He said his story is a lesson that one doesn't have to have a medical degree to make a difference a community's quality of life.
"It's about how a local businessperson who is not a physician and who is not trained can support those who are and help deliver a high quality level of service."
Dr. Jim Dudley
Dr. Jim Dudley was about to leave the stage after accepting his award for 2010 Health Care Professional of the Year when Lundquist stopped him.
A surprise was waiting in the wings for the longtime family practice doctor, in the form of 17 screaming eighth-grade girls.
His soccer team, clad in their uniforms, rushed out to hug him and even gave him a cheer:
"One … two … three … we love you, Coach Dudley," they screamed in unison.
Dudley's impact on the girls he coached was clear, and his successes just as obvious after leading the Steamboat Springs High School girls team to its only state championship in 1998.
But above all, Dudley is a family man, and his son Luke testified to that as he introduced his father during the awards show.
"Our whole family is proud of you," Luke said. "It makes us feel great that the people of Steamboat appreciate you almost as much as we do."
Luke read from a letter written by Dudley's oldest son, Matt, who is a doctor in Alaska and couldn't attend the ceremony.
Matt said his father never pushed him to become a doctor, but after watching the way his father helped people, he could see no other fulfilling path.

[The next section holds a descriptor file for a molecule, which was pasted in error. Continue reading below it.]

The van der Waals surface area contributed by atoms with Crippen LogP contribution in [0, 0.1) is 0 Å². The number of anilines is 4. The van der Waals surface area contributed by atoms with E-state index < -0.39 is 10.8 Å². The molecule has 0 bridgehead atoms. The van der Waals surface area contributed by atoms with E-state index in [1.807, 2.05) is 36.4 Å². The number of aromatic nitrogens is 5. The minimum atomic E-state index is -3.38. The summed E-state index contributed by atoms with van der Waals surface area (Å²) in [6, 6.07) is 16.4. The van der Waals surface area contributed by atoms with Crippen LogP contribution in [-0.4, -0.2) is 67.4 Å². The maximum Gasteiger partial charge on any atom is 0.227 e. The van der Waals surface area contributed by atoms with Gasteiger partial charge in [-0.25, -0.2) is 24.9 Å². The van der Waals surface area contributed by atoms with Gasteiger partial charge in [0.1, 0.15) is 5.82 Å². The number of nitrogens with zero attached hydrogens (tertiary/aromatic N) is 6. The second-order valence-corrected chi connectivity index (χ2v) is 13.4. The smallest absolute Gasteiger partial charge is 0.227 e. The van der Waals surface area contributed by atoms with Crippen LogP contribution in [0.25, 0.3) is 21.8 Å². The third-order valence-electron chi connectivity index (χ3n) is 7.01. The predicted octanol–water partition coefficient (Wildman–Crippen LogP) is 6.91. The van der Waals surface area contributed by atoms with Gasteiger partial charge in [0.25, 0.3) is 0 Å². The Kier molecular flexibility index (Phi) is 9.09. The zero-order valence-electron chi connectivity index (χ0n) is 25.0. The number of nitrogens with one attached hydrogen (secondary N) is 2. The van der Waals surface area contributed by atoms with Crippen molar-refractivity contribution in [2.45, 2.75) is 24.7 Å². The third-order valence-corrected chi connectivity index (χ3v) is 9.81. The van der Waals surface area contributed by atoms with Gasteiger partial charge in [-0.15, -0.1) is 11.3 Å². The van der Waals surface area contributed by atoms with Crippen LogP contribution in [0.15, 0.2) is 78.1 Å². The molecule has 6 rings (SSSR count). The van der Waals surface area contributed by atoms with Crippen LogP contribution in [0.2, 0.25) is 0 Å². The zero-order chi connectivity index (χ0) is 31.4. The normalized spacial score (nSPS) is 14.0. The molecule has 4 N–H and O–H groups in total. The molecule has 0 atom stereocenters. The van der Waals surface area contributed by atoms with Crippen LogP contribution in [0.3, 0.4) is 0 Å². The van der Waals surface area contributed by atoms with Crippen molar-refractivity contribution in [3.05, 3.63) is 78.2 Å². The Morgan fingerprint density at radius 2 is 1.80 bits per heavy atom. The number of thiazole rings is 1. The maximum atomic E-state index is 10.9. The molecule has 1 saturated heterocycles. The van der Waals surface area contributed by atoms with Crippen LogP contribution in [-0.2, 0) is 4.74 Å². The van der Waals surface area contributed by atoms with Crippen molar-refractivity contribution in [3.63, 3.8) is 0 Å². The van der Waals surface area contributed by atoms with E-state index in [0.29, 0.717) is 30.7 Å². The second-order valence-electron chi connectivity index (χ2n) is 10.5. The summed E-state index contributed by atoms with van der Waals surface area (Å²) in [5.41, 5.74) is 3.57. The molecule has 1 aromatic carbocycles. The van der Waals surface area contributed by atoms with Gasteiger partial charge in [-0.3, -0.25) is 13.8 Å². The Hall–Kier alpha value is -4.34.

"As you know, I'm extremely proud to have you as my father, mentor, role model and friend," he wrote. "I use the word path because I couldn't follow in your footsteps. They're too big to fill."
Dudley has had his practice at the Steamboat Medical Clinic for 30 years. The night of the Doc Willett Awards marked the exact anniversary of the beginning of a fruitful Steamboat career that Dudley said was more a passion than a job.
"I love family medicine," he said in his acceptance speech. "You can take care of about 90 percent of the things we see. You're there at the beginning, and you're there at the end. It's very humbling and very special."
He said after he learned about Willett, he realized that was the kind of man and doctor he wanted to model his life after.
His nurse of 16 years, Susan Hoffner, also helped introduce her former boss. She said her mother was a nurse to Willett, a small-town medicine legacy she said is carried on at the Steamboat Medical Clinic.
"No matter how early I got there, he was always there before me, drinking his coffee and reading medical journals," Hoffner said. "Jim's compassion for people is limitless. Often, just taking the time to talk and to give reassurance was all that was needed. It made a big impression on me. Young kids loved him, then they'd grow up and take their kids to see him."
But Dudley said the credit goes to the community — patients and soccer players alike — who have, in addition to his family, made the joy in his life possible.
"When I first moved here, I was this dorky kid, and you came to see me," he said. "Without the patients who see me, without the parents who send their kids to me to coach them, I couldn't have been the person I was. You're the people that make me enjoy my life and my practice."
— To reach Nicole Inglis, call 871-4204 or e-mail firstname.lastname@example.org